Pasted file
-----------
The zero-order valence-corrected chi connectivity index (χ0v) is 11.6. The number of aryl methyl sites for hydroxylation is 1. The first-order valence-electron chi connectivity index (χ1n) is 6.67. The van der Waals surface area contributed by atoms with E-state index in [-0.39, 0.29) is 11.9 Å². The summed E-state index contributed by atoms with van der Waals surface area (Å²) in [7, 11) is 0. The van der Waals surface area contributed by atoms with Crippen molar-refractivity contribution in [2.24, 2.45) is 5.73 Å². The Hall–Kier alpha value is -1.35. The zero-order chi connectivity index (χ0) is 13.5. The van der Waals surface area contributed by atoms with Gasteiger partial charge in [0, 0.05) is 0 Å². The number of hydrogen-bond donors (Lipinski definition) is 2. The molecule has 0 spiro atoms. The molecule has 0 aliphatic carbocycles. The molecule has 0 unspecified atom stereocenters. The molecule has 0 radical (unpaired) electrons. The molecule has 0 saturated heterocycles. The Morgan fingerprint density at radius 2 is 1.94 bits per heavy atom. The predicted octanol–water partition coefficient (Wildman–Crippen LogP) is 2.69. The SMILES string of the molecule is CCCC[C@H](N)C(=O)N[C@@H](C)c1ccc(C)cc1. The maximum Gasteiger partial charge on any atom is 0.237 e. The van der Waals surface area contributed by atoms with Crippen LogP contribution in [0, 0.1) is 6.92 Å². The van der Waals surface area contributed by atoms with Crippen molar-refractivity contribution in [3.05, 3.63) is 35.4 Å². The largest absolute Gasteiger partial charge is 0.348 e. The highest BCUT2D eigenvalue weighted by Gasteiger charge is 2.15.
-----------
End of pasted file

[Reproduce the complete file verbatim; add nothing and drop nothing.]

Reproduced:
The zero-order valence-corrected chi connectivity index (χ0v) is 11.6. The number of aryl methyl sites for hydroxylation is 1. The first-order valence-electron chi connectivity index (χ1n) is 6.67. The van der Waals surface area contributed by atoms with E-state index in [-0.39, 0.29) is 11.9 Å². The summed E-state index contributed by atoms with van der Waals surface area (Å²) in [7, 11) is 0. The van der Waals surface area contributed by atoms with Crippen molar-refractivity contribution in [2.24, 2.45) is 5.73 Å². The Hall–Kier alpha value is -1.35. The zero-order chi connectivity index (χ0) is 13.5. The van der Waals surface area contributed by atoms with Gasteiger partial charge in [0, 0.05) is 0 Å². The number of hydrogen-bond donors (Lipinski definition) is 2. The molecule has 0 spiro atoms. The molecule has 0 aliphatic carbocycles. The molecule has 0 unspecified atom stereocenters. The molecule has 0 radical (unpaired) electrons. The molecule has 0 saturated heterocycles. The Morgan fingerprint density at radius 2 is 1.94 bits per heavy atom. The predicted octanol–water partition coefficient (Wildman–Crippen LogP) is 2.69. The SMILES string of the molecule is CCCC[C@H](N)C(=O)N[C@@H](C)c1ccc(C)cc1. The maximum Gasteiger partial charge on any atom is 0.237 e. The van der Waals surface area contributed by atoms with Crippen LogP contribution in [0, 0.1) is 6.92 Å². The van der Waals surface area contributed by atoms with Crippen molar-refractivity contribution in [3.05, 3.63) is 35.4 Å². The largest absolute Gasteiger partial charge is 0.348 e. The highest BCUT2D eigenvalue weighted by Gasteiger charge is 2.15.